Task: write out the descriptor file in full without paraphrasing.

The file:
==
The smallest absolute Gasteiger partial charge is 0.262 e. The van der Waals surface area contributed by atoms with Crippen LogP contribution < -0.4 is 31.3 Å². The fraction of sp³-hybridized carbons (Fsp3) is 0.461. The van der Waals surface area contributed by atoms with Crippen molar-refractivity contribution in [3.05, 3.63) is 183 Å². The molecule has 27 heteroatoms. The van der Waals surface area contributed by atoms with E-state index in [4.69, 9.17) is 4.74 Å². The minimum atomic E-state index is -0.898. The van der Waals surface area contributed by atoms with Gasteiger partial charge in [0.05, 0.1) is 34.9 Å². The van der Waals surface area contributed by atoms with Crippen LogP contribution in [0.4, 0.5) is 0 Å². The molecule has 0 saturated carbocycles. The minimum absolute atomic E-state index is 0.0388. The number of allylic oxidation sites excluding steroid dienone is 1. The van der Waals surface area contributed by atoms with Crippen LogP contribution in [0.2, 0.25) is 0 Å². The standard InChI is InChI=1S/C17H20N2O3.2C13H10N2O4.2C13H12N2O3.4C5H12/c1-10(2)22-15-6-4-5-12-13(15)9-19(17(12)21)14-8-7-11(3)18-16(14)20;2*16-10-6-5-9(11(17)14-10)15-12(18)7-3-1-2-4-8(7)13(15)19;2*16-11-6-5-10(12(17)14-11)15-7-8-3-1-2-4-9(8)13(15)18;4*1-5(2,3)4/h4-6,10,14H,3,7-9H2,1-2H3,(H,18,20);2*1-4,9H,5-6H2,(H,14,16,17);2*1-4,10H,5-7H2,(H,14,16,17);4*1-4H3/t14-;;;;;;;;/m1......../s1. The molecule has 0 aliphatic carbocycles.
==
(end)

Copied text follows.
The smallest absolute Gasteiger partial charge is 0.262 e. The van der Waals surface area contributed by atoms with Crippen LogP contribution < -0.4 is 31.3 Å². The fraction of sp³-hybridized carbons (Fsp3) is 0.461. The van der Waals surface area contributed by atoms with Crippen molar-refractivity contribution in [3.05, 3.63) is 183 Å². The molecule has 27 heteroatoms. The van der Waals surface area contributed by atoms with E-state index in [4.69, 9.17) is 4.74 Å². The minimum atomic E-state index is -0.898. The van der Waals surface area contributed by atoms with Gasteiger partial charge in [0.05, 0.1) is 34.9 Å². The van der Waals surface area contributed by atoms with Crippen LogP contribution in [0.4, 0.5) is 0 Å². The molecule has 0 saturated carbocycles. The minimum absolute atomic E-state index is 0.0388. The number of allylic oxidation sites excluding steroid dienone is 1. The van der Waals surface area contributed by atoms with Crippen LogP contribution in [0.2, 0.25) is 0 Å². The standard InChI is InChI=1S/C17H20N2O3.2C13H10N2O4.2C13H12N2O3.4C5H12/c1-10(2)22-15-6-4-5-12-13(15)9-19(17(12)21)14-8-7-11(3)18-16(14)20;2*16-10-6-5-9(11(17)14-10)15-12(18)7-3-1-2-4-8(7)13(15)19;2*16-11-6-5-10(12(17)14-11)15-7-8-3-1-2-4-9(8)13(15)18;4*1-5(2,3)4/h4-6,10,14H,3,7-9H2,1-2H3,(H,18,20);2*1-4,9H,5-6H2,(H,14,16,17);2*1-4,10H,5-7H2,(H,14,16,17);4*1-4H3/t14-;;;;;;;;/m1......../s1. The molecule has 0 aliphatic carbocycles.